Academic journal article The Journal of Negro Education

"Now We Go to Their School": Desegregation and Its Contemporary Legacy

Academic journal article The Journal of Negro Education

"Now We Go to Their School": Desegregation and Its Contemporary Legacy

Article excerpt

This article explores one southern community's response to the 1954 Brown decision and its subsequent history of dealing with school desegregation. This local perspective is developed using historical data focusing on events immediately following the Brown decision, which provide a context for events leading up to a decision in the mid-1980s to consolidate the community's middle school students to reduce perceptions of inequality based on race. This consolidated school is the focus of the second half of the article, which analyzes the current status of desegregation in the school. Although the school has been desegregated, it is far from integrated. Many racially based inequalities exist and race continues to play an important role in structuring relationships among students, teachers, and parents.

Over the last four decades, educators, politicians and the public have fervently debated school desegregation. Since the Supreme Court's landmark decision in Brown v. Board of Education (1954), the mandate to create desegregated schools has forced communities to redistrict, bus, and create opportunities for Black and White students to go to school together. Recently, however, courts have backed away from this mandate. According to Orfield (1996), court decisions including Milliken v. Bradley (1974), Board of Education of Oklahoma v. Dowell (1991), and Missouri v. Jenkins (1995) "reflect a quiet but severe erosion of Brown" (p. 50). In these cases, the Supreme Court ruled that efforts such as redistricting and busing were unconstitutional if they drew suburban and inner-city children together unless the suburbs could be held directly accountable for contributing to the existing segregation. These recent court decisions, often couched in the rhetoric of reform and increased local control, threaten to undermine the limited progress schools have made toward desegregation (Eaton, 1996), and they underscore what author and activist Jonathan Kozol (1991) claimed is the contemporary era of retrenchment from the commitment to integration represented by Brown. In many cases, Orfield and Yun (1999) suggested, schools have become more segregated than they were 10 years ago:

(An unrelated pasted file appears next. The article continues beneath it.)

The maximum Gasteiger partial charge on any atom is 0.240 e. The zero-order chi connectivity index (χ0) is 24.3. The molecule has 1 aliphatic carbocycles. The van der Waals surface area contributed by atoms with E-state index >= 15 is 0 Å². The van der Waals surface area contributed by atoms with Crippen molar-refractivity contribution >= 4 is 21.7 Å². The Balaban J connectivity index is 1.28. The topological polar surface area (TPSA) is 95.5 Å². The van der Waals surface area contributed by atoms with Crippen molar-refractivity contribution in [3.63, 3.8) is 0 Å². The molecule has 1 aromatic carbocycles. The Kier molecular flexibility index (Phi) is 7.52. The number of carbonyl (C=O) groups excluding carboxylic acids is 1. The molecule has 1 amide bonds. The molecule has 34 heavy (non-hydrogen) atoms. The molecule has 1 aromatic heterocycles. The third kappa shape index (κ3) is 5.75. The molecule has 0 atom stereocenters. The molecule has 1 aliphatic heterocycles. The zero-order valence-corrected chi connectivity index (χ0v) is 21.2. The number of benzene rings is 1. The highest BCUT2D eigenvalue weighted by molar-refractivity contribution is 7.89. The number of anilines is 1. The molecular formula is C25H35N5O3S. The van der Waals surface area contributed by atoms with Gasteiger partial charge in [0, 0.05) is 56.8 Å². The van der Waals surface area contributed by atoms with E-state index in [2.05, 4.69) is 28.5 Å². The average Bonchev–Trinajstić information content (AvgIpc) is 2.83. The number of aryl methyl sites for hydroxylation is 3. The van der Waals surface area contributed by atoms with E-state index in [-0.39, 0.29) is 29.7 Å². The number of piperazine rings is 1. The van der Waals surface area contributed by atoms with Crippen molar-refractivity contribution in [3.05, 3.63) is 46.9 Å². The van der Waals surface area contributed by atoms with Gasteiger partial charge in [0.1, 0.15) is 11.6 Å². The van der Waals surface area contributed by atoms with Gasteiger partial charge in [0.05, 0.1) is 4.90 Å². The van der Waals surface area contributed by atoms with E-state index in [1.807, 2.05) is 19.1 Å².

After nearly a quarter century of increasing integration [in the South], the tide turned the other way in the late 1980s. That process of resegregation has continued through the 1996-97 school year. The percent of black students in majority white schools in the South fell from a peak of 43.5% down to 34.7% in 1996, a clear and consistent eight year decline, with integration falling below the level achieved 24 years earlier, in 1972. (unnumbered page)

Because there is no universal pattern of resegregation, broad-based studies such as those conducted by Orfield and Yun (1999), Orfield and Eaton (1996), Oakes (1995), Kozol (1991), and others are helpful in mapping the changing patterns of national public opinion on issues of race and segregation. Beyond these studies, however, there is a need to explore resegregation more fully within the community context. At the local level, researchers can gain greater insight into the resegregation process by listening to the stories of parents, teachers, students, and administrators. This approach places the data in a historical and cultural context in which they are more easily understood and more useful in facilitating change. In this article, we attempt to provide such a context by characterizing the current status of desegregation in one Southern middle school in light of its historical position within the community.

We refer to the middle school as Indigo Middle School and the community as Davis. These names are pseudonyms adopted to protect the identity of the study's participants. The topic of racial resegregation is sensitive and the parents, teachers, students, and administrators who provided us with information for this study felt more comfortable doing so under the condition of anonymity. Because of our consideration for these individuals, we are unable to provide citations that would reveal Davis's location. …

Search by... Author
Show... All Results Primary Sources Peer-reviewed

Oops!

An unknown error has occurred. Please click the button below to reload the page. If the problem persists, please try again in a little while.